Tred, a startup that allows you to order auto test drives to your home, is announcing a $1.7 million raise of seed funding today, from Fraser McCombs Capital, former Chairman and CEO of General Motors Rick Wagoner, Maveron Capital, Chris Sacca’s Lowercase Capital, Founder’s Co-Op, Great Oaks Venture Capital and TechStar’s David Cohen.
The startup aims to compete with showrooms and car manufacturers that already allow shoppers to test drive autos outside of the showroom at “ride and drive” events and likens itself to an Uber for test drives, “with a twist of Zappos.” While car manufacturers and dealerships are ultimately biased by brand and sales goals, Tred co-founders Grant Feek and John Wehr argue that Tred is impartial — allowing you to pick from a variety of makes, models and types of cars using its selection and scheduling interface. Tred employs a group of full time and part time delivery people/concierges who will then deliver the car, or multiple cars, of your choosing to your doorstep.
“The car industry hasn’t always jived with third-party innovators,” Feek says. “Fortunately, our investor base is ensuring that Tred works as well for dealers and manufacturers as it does for shoppers. In fact, our automotive partners in the Pacific Northwest inform every aspect of our process.”
Feek actually has a lot of familiarity with the car dealership and test drive space, having worked in one over summers during high school and college. “Many shoppers (particularly families with kids, car seats and strollers) dread the logistical strains of visiting dealerships, which are often located on the outskirts of metro areas,” he says. “Some of our early shoppers had been ‘in the market’ for months, but had yet to visit a single dealer – until they heard about us.”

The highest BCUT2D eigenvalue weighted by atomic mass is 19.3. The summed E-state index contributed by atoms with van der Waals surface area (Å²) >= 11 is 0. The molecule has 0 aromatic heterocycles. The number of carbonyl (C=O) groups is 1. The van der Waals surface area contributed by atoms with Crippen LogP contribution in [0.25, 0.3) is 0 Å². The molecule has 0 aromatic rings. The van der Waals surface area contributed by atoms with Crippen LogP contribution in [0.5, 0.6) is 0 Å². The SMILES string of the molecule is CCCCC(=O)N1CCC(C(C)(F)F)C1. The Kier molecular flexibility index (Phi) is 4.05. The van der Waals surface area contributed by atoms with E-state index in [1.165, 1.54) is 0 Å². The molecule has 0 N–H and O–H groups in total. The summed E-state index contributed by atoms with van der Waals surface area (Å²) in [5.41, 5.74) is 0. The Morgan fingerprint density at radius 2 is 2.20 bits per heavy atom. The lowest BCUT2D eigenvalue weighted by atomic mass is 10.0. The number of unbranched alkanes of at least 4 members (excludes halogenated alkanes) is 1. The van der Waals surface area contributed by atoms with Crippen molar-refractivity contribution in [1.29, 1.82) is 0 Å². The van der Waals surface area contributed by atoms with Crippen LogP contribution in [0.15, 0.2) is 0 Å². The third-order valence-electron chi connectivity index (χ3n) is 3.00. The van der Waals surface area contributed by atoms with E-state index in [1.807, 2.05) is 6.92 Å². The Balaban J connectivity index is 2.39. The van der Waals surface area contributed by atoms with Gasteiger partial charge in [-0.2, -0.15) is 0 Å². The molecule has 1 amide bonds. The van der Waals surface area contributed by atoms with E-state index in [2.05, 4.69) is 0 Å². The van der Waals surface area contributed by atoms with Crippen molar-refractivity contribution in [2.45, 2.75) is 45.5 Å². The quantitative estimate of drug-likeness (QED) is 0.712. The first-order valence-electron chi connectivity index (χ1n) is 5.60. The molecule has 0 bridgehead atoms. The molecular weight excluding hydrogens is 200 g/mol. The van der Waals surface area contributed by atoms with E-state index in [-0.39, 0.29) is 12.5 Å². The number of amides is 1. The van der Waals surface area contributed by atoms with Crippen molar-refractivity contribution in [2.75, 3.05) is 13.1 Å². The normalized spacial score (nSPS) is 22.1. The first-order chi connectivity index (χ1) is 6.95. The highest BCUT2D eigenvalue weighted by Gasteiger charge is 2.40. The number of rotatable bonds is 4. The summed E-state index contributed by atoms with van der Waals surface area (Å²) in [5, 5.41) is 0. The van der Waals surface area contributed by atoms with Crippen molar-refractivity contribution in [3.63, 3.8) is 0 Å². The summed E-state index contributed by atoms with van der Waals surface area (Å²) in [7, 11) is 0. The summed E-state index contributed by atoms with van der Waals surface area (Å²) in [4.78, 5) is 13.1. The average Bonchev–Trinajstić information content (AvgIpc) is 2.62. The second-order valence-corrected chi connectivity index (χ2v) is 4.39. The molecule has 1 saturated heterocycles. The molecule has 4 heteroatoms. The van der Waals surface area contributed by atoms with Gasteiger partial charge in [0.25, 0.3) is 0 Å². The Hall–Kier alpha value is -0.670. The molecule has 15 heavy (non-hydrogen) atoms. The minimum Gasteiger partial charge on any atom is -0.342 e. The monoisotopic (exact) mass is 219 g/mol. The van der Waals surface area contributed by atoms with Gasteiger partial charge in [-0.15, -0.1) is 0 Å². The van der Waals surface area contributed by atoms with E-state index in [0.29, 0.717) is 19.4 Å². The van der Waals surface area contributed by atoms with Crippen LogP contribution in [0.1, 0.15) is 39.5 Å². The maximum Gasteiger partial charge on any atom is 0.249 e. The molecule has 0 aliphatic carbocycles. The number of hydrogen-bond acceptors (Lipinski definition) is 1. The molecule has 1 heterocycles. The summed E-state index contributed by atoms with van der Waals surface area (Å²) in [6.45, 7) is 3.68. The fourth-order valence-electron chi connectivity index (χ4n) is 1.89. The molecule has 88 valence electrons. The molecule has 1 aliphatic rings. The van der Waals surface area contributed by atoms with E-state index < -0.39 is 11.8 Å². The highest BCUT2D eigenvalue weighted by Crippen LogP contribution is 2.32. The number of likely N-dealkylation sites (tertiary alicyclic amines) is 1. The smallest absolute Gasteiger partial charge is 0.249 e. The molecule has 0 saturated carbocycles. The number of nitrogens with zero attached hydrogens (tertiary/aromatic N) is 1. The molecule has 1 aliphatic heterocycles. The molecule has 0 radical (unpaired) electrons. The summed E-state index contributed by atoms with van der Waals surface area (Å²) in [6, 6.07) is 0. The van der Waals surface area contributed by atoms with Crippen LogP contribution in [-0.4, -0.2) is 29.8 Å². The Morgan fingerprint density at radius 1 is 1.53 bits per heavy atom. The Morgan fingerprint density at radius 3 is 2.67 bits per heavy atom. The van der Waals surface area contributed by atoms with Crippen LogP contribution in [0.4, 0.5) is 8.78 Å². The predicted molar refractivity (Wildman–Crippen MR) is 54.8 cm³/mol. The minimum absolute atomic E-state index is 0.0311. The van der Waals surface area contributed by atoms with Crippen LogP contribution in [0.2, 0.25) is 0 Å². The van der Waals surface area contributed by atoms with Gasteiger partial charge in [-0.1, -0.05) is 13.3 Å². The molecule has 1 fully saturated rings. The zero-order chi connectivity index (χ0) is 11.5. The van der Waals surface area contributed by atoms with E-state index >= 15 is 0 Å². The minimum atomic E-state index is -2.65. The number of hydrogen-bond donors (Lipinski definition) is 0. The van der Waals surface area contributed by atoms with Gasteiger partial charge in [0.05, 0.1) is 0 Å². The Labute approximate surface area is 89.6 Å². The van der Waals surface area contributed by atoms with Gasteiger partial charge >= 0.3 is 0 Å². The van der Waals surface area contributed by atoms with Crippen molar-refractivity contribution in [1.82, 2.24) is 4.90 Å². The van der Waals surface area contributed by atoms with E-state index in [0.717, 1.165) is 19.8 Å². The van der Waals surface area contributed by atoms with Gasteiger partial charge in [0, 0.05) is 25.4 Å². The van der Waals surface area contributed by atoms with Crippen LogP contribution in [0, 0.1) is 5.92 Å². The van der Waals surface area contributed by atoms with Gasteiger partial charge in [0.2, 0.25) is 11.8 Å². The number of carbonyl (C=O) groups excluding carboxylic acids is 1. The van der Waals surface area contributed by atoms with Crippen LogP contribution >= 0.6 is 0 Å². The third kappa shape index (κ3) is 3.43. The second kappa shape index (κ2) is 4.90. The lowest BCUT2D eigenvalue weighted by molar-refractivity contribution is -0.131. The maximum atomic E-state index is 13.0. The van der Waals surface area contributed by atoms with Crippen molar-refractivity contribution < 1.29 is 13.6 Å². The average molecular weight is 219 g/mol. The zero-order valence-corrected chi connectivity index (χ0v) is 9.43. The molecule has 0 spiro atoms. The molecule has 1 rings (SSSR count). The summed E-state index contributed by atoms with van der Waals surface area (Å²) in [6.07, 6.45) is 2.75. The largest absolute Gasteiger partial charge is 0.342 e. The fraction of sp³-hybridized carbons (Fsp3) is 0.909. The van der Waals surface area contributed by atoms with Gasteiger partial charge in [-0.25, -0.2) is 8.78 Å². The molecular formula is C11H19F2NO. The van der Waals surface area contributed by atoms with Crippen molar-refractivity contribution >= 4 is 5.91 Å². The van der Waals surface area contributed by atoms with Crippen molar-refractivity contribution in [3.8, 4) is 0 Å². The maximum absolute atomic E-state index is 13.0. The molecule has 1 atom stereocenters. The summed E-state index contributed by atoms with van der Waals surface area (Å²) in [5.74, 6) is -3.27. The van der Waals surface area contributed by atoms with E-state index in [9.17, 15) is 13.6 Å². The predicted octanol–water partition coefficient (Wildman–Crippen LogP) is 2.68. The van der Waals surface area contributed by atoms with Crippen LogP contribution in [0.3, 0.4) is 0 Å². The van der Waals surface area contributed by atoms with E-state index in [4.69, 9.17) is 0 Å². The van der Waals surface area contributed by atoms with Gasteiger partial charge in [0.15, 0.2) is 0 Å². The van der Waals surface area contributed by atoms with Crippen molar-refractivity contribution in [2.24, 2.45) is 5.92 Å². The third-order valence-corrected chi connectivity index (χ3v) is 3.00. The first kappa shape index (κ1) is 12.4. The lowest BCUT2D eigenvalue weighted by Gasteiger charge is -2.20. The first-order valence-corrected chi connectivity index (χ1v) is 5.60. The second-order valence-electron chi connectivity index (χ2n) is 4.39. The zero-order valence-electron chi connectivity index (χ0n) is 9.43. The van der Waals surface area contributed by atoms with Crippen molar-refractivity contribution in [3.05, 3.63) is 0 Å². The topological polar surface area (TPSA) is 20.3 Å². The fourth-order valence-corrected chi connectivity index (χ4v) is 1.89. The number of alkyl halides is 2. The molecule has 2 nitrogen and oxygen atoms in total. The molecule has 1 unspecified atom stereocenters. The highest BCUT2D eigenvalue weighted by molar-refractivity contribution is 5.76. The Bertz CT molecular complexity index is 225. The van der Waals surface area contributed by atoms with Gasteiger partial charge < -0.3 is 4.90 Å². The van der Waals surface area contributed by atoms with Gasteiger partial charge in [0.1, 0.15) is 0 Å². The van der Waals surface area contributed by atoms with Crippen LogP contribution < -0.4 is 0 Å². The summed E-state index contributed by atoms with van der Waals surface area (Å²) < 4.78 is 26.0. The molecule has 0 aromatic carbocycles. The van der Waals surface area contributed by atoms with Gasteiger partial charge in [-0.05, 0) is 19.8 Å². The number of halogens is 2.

Other fun facts about Grant Feek: He has a Harvard MBA, we actually went to school together at USC before this, and he was actually buying a car himself at the time of this interview — and yes, used Tred to do so.
The startup, which is experiencing an 83% sale conversion rate on existing customers, will be using the money to experiment with customer acquisition and demand in addition to developing its mobile app. “We have some indication that the unique nature of our offline+online experience is sticky, and that the test drive presents an exciting content opportunity, but we still have a lot to test (around customer acquisition).
The company, which monetizes by taking a cut of a car’s price if there’s a sale, plans on launching in Seattle in the spring. “We’re laser-focused on delighting families shopping for new cars in Seattle,” says Feek. “We had been planning to mass-produce electric vehicles and commercialize space flight, but someone beat us to it.”